Captain_Mission (Stranger / Eraser)
09-17-02 23:49
No 357415
      I2/RP reduction of benzenesulphonyl chlorides  Bookmark   

From Organikum 15th edition:

WARNING: Thiophenols have a very strong, lasting, terrible, smell, and they can cause severe skin problems. All manipulation of these compounds should be carried out inside a good fume hood, or in a specialy designed laboratory room. All glassware should be handled with rubber gloves and, after the reaction, washed with a KMnO4 solution.

General technique for the preparation of thiophenols:

           In a 3 neck 250ml round bottom flask, equiped with a reflux condenser, stirrer and addition funnel, are heated to reflux, under strong agitation, 50ml of glacial acetic acid, 12,5g of red P and 0,6g I2. 0,15 mol of the sulphonyl chloride are slowly added, so as to make the reaction start, wich is evident by the appearance of I2 vapours(solid sulphonyl chlorides are introduced through the condenser). The heat source in then removed, and the addition of the sulphonyl chloride is regulated so as to mantain the boiling of the reaction mixture, taking care that the reaction doesn´t get so violent as to let I2 escape from the top of the condenser. After all as benn added, the mixture is refluxed for two hours, 9ml of water are added and the reflux is mantained for another hour. The products are isolated with a steam distillation.
           In the case of liquid Thiophenols the distilate is placed in a sep funnel, the organic layer separated, and the aqueous fase extracted with chloroform. The pooled organic phases are dried with Na2SO4 and the thiophenol is vacuum distilled, after solvent distilation. Solid thiophenols are vaccum filtered and recrystalized from MeOh/water.

Yields range from 50 to 85%, on a variety of substituted benzeneshulphonyl chlorides(aliphatic side chains,  phenol ethers and halogenides).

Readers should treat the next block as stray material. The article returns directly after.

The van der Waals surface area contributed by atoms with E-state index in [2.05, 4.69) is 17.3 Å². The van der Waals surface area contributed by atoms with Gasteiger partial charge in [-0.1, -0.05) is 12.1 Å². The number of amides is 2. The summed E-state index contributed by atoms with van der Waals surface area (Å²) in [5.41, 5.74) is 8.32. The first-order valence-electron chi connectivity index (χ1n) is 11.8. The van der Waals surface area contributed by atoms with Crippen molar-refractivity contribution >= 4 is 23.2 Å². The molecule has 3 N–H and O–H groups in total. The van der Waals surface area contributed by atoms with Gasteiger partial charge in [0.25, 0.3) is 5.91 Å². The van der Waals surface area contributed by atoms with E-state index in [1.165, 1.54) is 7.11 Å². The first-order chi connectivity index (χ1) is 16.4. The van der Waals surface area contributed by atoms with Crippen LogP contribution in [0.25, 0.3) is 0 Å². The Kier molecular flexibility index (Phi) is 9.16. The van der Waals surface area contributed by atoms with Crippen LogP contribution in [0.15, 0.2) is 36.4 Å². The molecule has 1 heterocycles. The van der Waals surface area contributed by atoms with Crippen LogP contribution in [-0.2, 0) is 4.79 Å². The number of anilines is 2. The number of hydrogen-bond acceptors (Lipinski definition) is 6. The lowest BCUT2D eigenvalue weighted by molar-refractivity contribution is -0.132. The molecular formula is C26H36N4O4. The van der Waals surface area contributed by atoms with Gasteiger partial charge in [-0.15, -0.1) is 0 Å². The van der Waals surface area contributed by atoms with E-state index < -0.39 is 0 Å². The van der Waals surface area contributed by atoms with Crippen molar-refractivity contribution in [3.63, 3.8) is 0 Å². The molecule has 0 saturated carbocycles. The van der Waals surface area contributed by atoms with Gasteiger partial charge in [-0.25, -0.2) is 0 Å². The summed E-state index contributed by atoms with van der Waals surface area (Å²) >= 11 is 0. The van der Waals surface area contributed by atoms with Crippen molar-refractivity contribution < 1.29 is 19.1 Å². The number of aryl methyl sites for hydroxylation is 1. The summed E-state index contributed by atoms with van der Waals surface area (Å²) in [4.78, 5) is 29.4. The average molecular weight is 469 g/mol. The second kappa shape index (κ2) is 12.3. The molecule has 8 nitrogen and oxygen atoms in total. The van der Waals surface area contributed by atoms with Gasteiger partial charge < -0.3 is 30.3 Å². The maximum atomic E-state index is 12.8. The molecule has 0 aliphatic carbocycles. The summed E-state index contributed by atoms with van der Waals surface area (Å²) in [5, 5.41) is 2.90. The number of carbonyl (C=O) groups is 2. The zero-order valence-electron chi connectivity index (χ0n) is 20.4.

Chem Ber. 99, 375(1966)
Z. Chem 10, 449(1970)

(Chief Bee)
09-18-02 01:06
No 357439
      Zinc/Sulfuric Acid can also be used for the ...  Bookmark   

Zinc/Sulfuric Acid can also be used for the reduction of sulfonyl chlorides to thiophenols:

The following reaction is also a very vigorous one and must be performed in a well ventilated place. To a solution of 400 mL 25% H2SO4 (V/V) in a beaker at least 2 L in size, there was added 54 g of 2,5-dimethoxybenzenesulfonyl chloride, and the mixture was heated on a steam bath. The yellow crystals of the acid chloride floated on the surface of the aqueous layer. There should be 80 g of zinc dust at hand. A small amount of Zn dust was placed at one spot on the surface of this chapeau. With occasional stirring with a glass rod, the temperature was allowed to rise. At about 60 or 70 °C an exothermic reaction took place at the spot where the zinc was placed. Additional dollups of zinc were added, and each small exothermic reaction site was spread about with the glass stirring rod. Finally, the reaction spread to the entire solid surface layer, with a melting of the acid chloride and an apparent boiling at the H2O surface. The remainder of the 80 g of zinc dust was added as fast as the size of the reaction container would allow. After things subsided again, the heating was continued for 1 h on the steam bath. After the reaction mixture had cooled to room temperature, it was filtered through paper in a Buchner funnel, and the residual metal washed with 100 mL CH2Cl2. The two-phase filtrate was separated, and the lower, aqueous phase was extracted with 2x75 mL CH2Cl2. The addition of 2 L H2O to the aqueous phase now made it the upper phase in extraction, and this was again extracted with 2x75 mL CH2Cl2. The organic extracts were pooled (H2O washing is more trouble than it is worth) and the solvent removed under vacuum. The light amber residue (30.0 g) was distilled at 70-80 °C at 0.3 mm/Hg to yield 25.3 g 2,5-dimethoxythiophenol as a white oil.

Ref: Pihkal #40,
(Hive Addict)
09-18-02 13:47
No 357622
      You could also use LAH for this reduction, ...  Bookmark   

You could also use LAH for this reduction, although I agree it's a bit wasteful...